Directory listings were the first of the paid vehicles within search and are commonly done at a site known as a directorya site typically maintained by human editors who list Web sites by their subject. Figure 3-2 shows that someone looking for information can sometimes find things more easily by navigating directories than by searching. Searchers looking for "hospital whiteboard" might find nothing useful, but by following directory links find exactly what they are looking for.
Figure 3-2. Using directory listings. Sometimes people can find what they want using a directory when searching for the same thing would end in failure.
Directory listings typically guarantee you a blurb about your Web site (or a part of your Web site), with no promise of where you will show up in the list (top? bottom? middle of the pack?) or how many people will click your link. The directory's editors decide what subject category to use for your site, although you can request a specific category. Most organizations get just one link from a single category to their site's home page, but medium-to-large companies that have Web pages on multiple subjects can get multiple directory listings.
Yahoo! was the original directory, and is still the most important. Although Yahoo! has expanded as a company into many other pursuits, ranging from organic search to e-mail to shopping, the Yahoo! Directory was how it all started. None of the other paid directories, such as LookSmart, are critical for search marketers to target nowadays because they have plummeted in popularity.
One free entrant, Open Directory (www.dmoz.org), uses volunteers as editors and is the only competitor to Yahoo! Directory worth spending any time on. Open Directory is also referred to as ODP (Open Directory Project), but its most interesting alias is DMOZ (Directory Mozilla), so named because it is the open source directory counterpart to the open source Mozilla browser.
Directories frequently syndicate their results to many sites. Yahoo! shows its directory at several search sites, including Yahoo! itself, AlltheWeb (www.alltheweb.com). and AltaVista (www.altavista.com). Almost all search engines show Open Directory results, including Google (as its Google Directory) and AOL Search. Remember, however, that far fewer searchers use directories than use search queries.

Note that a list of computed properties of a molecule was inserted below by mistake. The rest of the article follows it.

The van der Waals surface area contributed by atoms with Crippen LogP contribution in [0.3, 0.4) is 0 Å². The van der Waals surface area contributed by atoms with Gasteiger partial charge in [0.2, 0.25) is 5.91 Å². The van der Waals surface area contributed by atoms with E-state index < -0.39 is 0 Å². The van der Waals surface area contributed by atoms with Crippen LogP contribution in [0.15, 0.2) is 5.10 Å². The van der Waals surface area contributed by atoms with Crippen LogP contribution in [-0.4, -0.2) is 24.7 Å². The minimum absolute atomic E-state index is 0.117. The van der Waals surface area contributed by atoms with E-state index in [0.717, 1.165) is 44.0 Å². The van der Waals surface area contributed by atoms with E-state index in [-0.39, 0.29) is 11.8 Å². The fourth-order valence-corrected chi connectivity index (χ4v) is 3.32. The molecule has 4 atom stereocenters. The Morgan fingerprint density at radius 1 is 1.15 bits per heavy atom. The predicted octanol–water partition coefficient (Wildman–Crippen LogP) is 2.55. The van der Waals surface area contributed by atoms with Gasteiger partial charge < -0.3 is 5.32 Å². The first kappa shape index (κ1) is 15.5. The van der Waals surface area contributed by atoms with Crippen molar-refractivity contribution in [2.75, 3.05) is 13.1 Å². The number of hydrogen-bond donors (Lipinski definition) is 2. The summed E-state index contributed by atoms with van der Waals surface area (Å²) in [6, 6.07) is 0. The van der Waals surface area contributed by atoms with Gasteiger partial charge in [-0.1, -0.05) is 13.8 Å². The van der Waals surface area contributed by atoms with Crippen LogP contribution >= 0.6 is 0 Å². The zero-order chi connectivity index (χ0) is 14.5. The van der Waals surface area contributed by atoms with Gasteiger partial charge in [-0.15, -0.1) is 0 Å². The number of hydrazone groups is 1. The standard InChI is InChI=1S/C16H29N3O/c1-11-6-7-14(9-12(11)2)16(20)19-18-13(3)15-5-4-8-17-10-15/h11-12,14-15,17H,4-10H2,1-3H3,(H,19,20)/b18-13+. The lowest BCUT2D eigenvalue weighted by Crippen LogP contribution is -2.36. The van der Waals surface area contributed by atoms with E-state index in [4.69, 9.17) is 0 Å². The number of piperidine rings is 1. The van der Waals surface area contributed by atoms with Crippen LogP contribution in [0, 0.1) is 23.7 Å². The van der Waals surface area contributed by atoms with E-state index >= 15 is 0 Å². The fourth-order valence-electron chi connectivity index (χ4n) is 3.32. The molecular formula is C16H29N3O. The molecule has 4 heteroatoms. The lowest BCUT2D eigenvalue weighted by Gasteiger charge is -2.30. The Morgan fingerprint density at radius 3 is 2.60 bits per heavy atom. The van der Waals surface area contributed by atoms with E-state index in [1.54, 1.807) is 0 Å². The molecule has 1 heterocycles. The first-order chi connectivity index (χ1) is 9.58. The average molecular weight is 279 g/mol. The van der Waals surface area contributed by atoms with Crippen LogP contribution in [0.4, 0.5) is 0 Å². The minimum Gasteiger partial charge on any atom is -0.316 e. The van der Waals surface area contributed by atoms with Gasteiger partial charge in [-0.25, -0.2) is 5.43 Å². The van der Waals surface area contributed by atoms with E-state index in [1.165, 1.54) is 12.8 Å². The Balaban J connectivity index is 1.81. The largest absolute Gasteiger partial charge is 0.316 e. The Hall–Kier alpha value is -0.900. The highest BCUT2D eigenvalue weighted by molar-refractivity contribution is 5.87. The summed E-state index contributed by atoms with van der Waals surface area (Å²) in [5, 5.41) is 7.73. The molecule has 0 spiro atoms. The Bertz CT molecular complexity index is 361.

Directories are an inexpensive way to get attention for your site, and they help your search result rankings, too, just as links from any well-respected sites do. Search marketers need to target Yahoo! Directory and Open Directory in their plansin fact, getting a directory listing is often the first thing to do when starting out with search marketing. Let's take a closer look at how directories can be part of your search strategy.
What It Costs
Open Directory is free. For the longest time, Yahoo! Directory was, too, but today Yahoo! offers free directory listings only for nonprofit organizations. Yahoo! charges an annual fee for every directory listing by a for-profit business.
Currently, Yahoo! charges $299 for a site submission ($600 for "adult" sites), which guarantees only that your site will be reviewed. That means Yahoo! charges you, and then it examines your site to decide whether it will be listed. If your site is rejected, the money is not refunded, even though your site is not listed.
When accepted as a Site Listing, your Web site is ranked in alphabetic order by your organization's name. The $299 fee covers the review and a one-year listing. If you fail to renew your listing in 12 months, it is deleted.
If many people click your link, it might be added to a special Most Popular list that is shown above the alphabetic site listings. If your site is not popular, you might be able to upgrade a Site Listing to a Sponsor Listing that shows your site above the alphabetic list (in addition to its place in the alphabetic list) for between $50 and $300 per month, depending on the category. Yahoo! Directory limits the number of Sponsor Listings it accepts, so you might already be shut out by your competitors. In Figure 3-3, you can see an example of a company that upgraded to a Sponsor Listing.
Figure 3-3. High-visibility directory listings. You can upgrade to a Sponsor Listing in Yahoo! Directory to be displayed at the top of the heap.
Reproduced with permission of Yahoo! Inc. © 2005 by Yahoo! Inc. YAHOO! and the YAHOO! logo are trademarks of Yahoo! Inc.
Although Open Directory is free, you might find that you pay for it in other waysnamely, your time. You need to be patient waiting for the editors to consider your site, and you might need to follow up several times to finally get their attention. For some, saving $300 is not worth the aggravation.
The Benefits and Challenges
It is wise for a search marketer to pursue directory listings, both paid (Yahoo! Directory) and free (Open Directory) for several reasons, including the following:
Although it is always a good idea for your Web site to get listed in directories, beware of a few pitfalls:
Despite the challenges, paid directory listings are among the best investments you can make, and the steps to get them are simple.
How to Get Started
There are three steps to get listed in a directory:
Typically sites are accepted, but if your site does not clearly identify your company, or if it cannot be viewed by all Web browsers, or your site is under construction, or it is not available all the time, your site might be rejected for a listing. Yahoo! reserves the right to reject sites for other reasons, too, but it rarely does.
Whereas Yahoo! Directory promises turnaround to paid submissions within a week, Open Directory uses volunteer editors who review thousands of submissions each month. It usually takes months for an Open Directory submission to be accepted as a listing, but do not resubmit if you get impatientthat just moves you to the end of the line. Instead, visit resource-zone.com/forum to check on your submission's status.